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Old 12-08-2005, 08:56 PM   #1
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Just a quick question about my RV (which has been winterized). The temps around here are getting down to below zero on some nights (and average around 12-20 degrees) and since my RV is outside I was wondering how offten I should be starting the vehicle so that I do not kill the battery.

I was thinking once a month but with it being this colde (we are new to this degree of coldness) I am not sure if this is often enough.

Thanks for your help on this matter and have a great night.
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Old 12-08-2005, 08:56 PM   #2
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Just a quick question about my RV (which has been winterized). The temps around here are getting down to below zero on some nights (and average around 12-20 degrees) and since my RV is outside I was wondering how offten I should be starting the vehicle so that I do not kill the battery.

I was thinking once a month but with it being this colde (we are new to this degree of coldness) I am not sure if this is often enough.

Thanks for your help on this matter and have a great night.
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Old 12-09-2005, 01:38 AM   #3
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Michael, I fire up the engine about once a month during the winter storage. Let it run a good 35 - 45 minutes with several gas revs to 2,000 or 2,500 rpm. I also fire up the generator at the same time; use two 1,500W ceramic heaters in the coach to give it a "load" while running. I run the genny the same amount of time as the coach engine. After their exercise, I turn off the coach power switch and the coach batteries just sit there until the next month (neither charge nor discharge). I run an extension cord from the house to a little Battery Minder smart charger that keeps the chassis battery in top shape.
The only other comment I have is that if the weather is generally below 20 degrees F, I'll wait and start the coach on another day...
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Old 12-09-2005, 02:13 AM   #4
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Running the engine only exercises the engine. You should take the coach and actually drive it for at least 30 minutes once a month. The tranny and all of the fluids and seals get a chance to warmup. Also, take along an electric heater or two and run the generator with a load for 30 minutes.

Letting the engine idle is not good as it will tend to run richer and wash down the cylinder walls and not provide as much lubrication as it should get. Also tends to soot up the exhaust and engine. I personally fell if you can not take it and rive it, you should change the oil, top off the fuel with a fuel stabilizer, coat the cylinder walls of the engine and just let it set. Of course you should remove the bateries and put them on a trickle charger about once a week or two for a day or two.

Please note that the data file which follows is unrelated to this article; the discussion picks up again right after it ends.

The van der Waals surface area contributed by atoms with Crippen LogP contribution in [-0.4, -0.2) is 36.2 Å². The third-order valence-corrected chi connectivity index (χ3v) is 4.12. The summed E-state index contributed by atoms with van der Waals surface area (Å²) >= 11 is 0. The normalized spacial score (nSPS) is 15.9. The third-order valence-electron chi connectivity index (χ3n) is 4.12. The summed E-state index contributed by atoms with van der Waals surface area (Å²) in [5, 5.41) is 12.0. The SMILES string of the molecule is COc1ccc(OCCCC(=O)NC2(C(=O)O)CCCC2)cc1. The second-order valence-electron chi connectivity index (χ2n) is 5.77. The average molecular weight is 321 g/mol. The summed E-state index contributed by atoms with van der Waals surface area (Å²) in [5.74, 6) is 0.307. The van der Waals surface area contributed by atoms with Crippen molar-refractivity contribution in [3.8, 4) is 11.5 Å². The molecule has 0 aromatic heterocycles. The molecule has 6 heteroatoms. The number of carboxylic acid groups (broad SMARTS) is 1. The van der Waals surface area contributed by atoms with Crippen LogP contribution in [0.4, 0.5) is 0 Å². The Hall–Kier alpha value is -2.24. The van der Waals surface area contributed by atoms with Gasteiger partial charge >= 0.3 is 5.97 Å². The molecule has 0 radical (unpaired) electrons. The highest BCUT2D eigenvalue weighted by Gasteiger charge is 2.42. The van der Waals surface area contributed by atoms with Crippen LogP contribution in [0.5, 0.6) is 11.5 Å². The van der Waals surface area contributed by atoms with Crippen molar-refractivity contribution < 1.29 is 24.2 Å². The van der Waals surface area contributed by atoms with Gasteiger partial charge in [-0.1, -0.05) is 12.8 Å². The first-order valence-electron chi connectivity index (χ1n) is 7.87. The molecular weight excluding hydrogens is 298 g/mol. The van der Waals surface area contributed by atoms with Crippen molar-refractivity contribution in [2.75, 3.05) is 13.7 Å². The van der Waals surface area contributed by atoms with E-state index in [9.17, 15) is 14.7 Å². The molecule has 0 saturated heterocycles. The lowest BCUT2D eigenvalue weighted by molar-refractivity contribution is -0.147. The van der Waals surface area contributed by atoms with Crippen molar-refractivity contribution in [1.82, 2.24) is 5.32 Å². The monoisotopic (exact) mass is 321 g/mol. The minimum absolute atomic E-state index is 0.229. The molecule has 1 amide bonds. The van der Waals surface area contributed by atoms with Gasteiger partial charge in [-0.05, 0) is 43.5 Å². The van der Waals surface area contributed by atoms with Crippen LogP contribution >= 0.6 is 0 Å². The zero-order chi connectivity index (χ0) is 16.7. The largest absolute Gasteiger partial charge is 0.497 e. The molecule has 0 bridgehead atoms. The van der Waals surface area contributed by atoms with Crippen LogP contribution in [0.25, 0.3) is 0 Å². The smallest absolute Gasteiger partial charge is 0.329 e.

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Old 12-09-2005, 04:29 AM   #5
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troth:

Thanks for the great tips. I'm printing them out as I type this!

Have a great day
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Old 12-09-2005, 04:31 AM   #6
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Ken:

Thanks for the advice. I am sorry to say that I am in a location where I can not drive the RV due to a fair amount of snow and Ice (my driveway is a real bear to manipulate).

I'm printing this out for future refernce (creating a newbie book for myself).

Have a great day!
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Old 12-09-2005, 08:27 AM   #7
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After replacing, I don't know, something like 20 to 30 batteries in my boat and motor home over a 25 year period I have learned about "Battery Minder" form Camping World. The Battery Minder operates much like a battery charger but it won't over charge a battery or cook the fluids out of a battery. It also cleans sulfate build-up out of a battery. Sulfate builds up and shorts out a battery and that is what causes a battery to fail after sitting all winter.

I have one Battery Minder (cost about $50.00) connected to three batteries. This spring all should be good if it works as advertised.
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Old 12-10-2005, 02:59 AM   #8
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Alas, here I am in Fairbanks Alaska and have the motorhome winterized and sleeping under 6 inches of snow so far. As with my previous MH, I pull the house and engine batteries. I then charge them in the garage and put them in the crawlspace under the house. I'll charge them every couple of months. As far as starting the engine....forget it. I'm not going out there at -20 degrees to put the batteries back in to do that. If your not going to drive it in the winter, you might as well pull them out. My dealer up here told me the same thing.

One trick we use up here is to top off the gas tank which allows little room for condensation to form above the fuel level in the tank, which in turn will prevent water to fall to the bottom of the tank.

So far I've climbed up on the roof twice (without slipping on the fiberglass surface) and swept off the snow. Up here we get dry snow and the roof gets frosty enough that your boots don't slide. ie: good grip. However, if it gets too far below zero I may not do that just to make sure nothing cracks.
Until spring, I guess I'll just have to spend my time reading my Motorhome magazines and continue reading irv2! Have fun all.

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